Archive for the ‘Design principles’ Category

Six Circles – An experience design framework

Monday, January 30th, 2012

cover

This ebook has taken far too long to write but at last it is finally finished. The beauty of self-publishing is also the major problem with it – nobody pushes you, you aren’t paid and for all you know nobody will read it once it’s published. I wanted to see how the many different aspects of the book may develop conversations within the user experience community.

Elements of the book have already aged, but the principles continue, even though the examples may not! However, I hope you enjoy the read and I am really interested to know your thoughts, either here or on twitter. Currently it is only an ePub available for mobile devices but if the demand is there, other versions will be made available.

Download Six Circles for Epub readers
(See the comments section below for browser-based ePub readers)

Download Six Circles as a PDF

Some accompanying thoughts

In the last year I have seen how the different elements of the Six Circles transcend user experience, into the fields of brand strategy, service design and customer experience. It is my view that in ten years time we will be talking about what we do today in very different terms due to the contexts that we have to design for, using technology that is only beginning to become pervasive in our physical environment. I predict that UX and Service Design will cease to be differentiated, as they will be so entwined it would be too difficult, and potentially inefficient to separate into different disciplines.

I have seen enough of touch and tablet usage, mobile devices, ‘Everyware’ (and even Microsoft’s shift of it’s Windows 8 platform towards the touch paradigm) to feel that we are in for an exciting decade ahead.

Call it the legacy of Steve Jobs, but what he has left us with is a global population who are more instantly engaged with technology than we could have imagined ten years ago. To allow the very young and very old to interact with content through the same device is a stunning achievement, and for the interface and interaction designers to be able to support a richer experience is truly exciting.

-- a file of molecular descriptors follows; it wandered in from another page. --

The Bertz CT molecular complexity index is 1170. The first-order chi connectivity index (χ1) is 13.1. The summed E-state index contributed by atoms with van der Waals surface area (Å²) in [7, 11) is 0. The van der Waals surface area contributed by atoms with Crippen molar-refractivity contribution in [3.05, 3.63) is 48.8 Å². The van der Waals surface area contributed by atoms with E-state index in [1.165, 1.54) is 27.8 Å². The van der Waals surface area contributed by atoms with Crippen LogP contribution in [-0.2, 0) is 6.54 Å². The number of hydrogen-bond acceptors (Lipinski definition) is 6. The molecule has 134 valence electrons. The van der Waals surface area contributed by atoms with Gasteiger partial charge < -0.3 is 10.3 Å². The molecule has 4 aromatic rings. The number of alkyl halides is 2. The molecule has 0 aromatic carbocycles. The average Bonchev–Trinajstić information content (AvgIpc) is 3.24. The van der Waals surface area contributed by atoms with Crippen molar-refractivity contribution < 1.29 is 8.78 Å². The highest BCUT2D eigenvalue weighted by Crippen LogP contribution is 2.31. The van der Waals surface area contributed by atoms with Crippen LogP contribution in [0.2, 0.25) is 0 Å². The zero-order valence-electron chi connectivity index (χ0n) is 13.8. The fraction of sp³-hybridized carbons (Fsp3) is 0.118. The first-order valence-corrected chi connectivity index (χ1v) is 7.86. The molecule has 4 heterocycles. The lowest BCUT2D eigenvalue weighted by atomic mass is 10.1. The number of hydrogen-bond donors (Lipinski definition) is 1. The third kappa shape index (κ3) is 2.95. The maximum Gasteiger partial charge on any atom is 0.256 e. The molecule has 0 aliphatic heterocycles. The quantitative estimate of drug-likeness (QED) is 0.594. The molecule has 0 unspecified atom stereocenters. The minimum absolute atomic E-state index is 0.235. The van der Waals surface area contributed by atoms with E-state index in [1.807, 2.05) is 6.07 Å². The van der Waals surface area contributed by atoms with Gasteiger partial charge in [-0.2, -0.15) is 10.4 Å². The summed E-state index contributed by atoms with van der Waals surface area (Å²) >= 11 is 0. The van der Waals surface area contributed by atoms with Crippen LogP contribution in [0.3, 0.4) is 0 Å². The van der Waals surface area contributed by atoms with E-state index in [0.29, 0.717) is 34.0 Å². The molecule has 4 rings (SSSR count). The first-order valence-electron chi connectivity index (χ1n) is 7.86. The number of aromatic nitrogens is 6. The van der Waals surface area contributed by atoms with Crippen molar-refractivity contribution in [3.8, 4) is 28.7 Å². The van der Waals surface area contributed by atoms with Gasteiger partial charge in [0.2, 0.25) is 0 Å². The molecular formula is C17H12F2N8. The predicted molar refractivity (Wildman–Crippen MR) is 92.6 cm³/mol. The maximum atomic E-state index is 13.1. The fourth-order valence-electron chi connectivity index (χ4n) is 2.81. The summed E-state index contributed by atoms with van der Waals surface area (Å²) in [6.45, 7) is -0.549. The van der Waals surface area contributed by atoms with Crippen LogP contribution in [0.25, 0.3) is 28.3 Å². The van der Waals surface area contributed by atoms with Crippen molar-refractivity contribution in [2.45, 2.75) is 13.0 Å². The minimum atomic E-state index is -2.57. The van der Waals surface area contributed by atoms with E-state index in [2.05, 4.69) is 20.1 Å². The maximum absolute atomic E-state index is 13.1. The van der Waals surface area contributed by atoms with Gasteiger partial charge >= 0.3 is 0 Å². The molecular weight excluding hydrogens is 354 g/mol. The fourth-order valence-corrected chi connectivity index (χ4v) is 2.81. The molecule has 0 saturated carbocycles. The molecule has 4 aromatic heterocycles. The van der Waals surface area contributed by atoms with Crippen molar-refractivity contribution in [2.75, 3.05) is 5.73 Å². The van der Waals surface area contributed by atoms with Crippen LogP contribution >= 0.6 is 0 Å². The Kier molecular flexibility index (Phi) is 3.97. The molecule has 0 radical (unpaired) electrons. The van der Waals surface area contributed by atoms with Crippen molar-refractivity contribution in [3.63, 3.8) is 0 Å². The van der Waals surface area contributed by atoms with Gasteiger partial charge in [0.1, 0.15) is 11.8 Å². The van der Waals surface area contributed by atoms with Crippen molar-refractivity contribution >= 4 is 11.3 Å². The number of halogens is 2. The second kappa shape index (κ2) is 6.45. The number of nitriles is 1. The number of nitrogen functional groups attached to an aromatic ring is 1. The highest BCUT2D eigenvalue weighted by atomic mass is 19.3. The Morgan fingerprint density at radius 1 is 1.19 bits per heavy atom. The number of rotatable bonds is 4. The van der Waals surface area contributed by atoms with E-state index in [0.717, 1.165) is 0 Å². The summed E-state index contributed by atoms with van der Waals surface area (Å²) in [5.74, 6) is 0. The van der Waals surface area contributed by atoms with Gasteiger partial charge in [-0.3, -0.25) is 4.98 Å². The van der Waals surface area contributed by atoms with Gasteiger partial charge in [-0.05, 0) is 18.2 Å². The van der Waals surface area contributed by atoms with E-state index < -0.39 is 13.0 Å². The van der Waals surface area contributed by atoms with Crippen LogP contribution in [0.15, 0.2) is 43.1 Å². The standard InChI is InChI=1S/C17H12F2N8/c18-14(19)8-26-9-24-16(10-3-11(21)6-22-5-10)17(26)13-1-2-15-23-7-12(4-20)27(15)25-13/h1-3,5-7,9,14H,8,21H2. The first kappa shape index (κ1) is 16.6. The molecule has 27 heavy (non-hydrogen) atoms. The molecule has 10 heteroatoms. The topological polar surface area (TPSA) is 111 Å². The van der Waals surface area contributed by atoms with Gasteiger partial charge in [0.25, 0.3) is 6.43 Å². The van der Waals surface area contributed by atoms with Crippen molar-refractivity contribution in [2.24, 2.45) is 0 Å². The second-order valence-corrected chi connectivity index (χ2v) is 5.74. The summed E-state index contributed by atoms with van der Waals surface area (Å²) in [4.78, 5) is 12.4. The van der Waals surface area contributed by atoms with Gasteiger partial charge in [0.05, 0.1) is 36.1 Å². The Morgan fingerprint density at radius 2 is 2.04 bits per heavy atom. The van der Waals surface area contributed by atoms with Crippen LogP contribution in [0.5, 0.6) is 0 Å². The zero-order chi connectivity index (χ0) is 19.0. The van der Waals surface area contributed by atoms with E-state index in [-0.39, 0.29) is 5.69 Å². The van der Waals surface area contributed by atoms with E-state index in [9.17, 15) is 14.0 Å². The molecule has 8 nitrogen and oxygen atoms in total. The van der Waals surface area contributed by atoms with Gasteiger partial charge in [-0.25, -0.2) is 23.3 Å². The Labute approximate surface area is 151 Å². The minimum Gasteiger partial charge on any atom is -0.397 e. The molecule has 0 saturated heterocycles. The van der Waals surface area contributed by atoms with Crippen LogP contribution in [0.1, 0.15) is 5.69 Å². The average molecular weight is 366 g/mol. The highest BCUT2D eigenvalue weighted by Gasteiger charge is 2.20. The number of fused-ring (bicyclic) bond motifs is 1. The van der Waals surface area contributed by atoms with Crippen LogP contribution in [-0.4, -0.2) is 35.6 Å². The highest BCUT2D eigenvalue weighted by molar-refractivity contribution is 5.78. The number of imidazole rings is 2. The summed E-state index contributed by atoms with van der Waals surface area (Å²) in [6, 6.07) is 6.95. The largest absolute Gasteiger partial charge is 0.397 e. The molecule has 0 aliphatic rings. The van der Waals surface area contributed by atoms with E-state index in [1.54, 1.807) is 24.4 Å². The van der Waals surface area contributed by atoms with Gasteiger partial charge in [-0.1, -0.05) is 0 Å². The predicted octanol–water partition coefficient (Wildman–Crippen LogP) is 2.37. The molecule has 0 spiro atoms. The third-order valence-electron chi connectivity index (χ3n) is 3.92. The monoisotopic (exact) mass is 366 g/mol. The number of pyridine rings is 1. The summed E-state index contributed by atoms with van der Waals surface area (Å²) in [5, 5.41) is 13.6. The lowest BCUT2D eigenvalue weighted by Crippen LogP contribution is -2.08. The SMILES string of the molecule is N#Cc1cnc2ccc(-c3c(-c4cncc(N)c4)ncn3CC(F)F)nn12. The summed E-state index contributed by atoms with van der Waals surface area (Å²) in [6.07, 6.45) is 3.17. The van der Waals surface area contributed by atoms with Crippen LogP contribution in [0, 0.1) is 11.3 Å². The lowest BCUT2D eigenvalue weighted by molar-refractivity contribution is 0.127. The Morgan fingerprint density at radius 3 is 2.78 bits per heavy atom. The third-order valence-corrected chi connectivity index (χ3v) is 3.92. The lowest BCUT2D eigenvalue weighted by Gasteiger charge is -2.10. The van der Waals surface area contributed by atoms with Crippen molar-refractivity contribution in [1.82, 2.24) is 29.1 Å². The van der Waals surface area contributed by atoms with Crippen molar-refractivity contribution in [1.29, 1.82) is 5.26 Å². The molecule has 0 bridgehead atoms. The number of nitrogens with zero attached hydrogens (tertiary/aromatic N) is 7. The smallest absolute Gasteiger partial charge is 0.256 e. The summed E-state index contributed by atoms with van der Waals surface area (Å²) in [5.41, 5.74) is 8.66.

Unfortunately companies are still catching up, fearful of failure and what they perceive as risk. Watching their competitors to see who makes the first move but the time for businesses to be brave and bold is now. There is not much time remaining for some businesses to make use of the power of meaningful, rich experiences delivered by brands that satisfy the culture and contextual uses of the users. Those companies that achieve this will simply dominate at a rate that is faster due to the networked society.

But all the talk of technology misses the point. It is the human needs, desires and emotions and their interactions with each other that create our insights that in turn drive innovation and success for companies. These experiences make the difference. It is the quality of experience that is the differentiator for any company in a crowded market.

Solving people problems will inevitably solve business problems. The challenge is to get businesses to believe in it, and trust those to deliver on the promise of user centred design. But with a process that is understood and a philosophy that appeals to many, there is alot we can do to ensure the business world adopts a path to greater product development, that builds on the needs and wants of people at its core.

A UX design framework to address contextual needs

Tuesday, September 7th, 2010
brandon_shigeta_card
Photo courtesy of Brandon Shigeta
User flow (user pathways) have become so important to the experience of a site that they go beyond standard best practices.

Their difficulty to architect for, gives rise to the post’s purpose – to form the basis of a contextually based design framework that can be used in UX design problems.

This framework defines the work we do as user experience professionals and the effectiveness of the designs we produce.

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UX Design Framework – Persuasion

Tuesday, September 7th, 2010

Previously I have written about Content, Behaviour, Visual Design and Interaction. The fifth element – Persuasion, is a part of the UX design framework that has many darker, or manipulative connotations. Some would say that persuasion does not align itself well with the ethics of designing for the user.

But as BJ Fogg in his book, Persuasive Technology, says:

The answer to the question – Is persuasion unethical? Is neither yes or no. It depends upon how persuasion is used…The designers intent, method of persuasion and outcomes help to determine the ethics of persuasive technology…If a human were using this strategy to persuade would it be ethical? We expect ethical persuasion to include elements of empathy and reciprocity but with interactive technology there is no emotional reciprocity.

Which is why we sometimes feel cheated when technology fails to deliver an experience that is empathetic, and why as designers we need to be more aware of these potential pitfalls.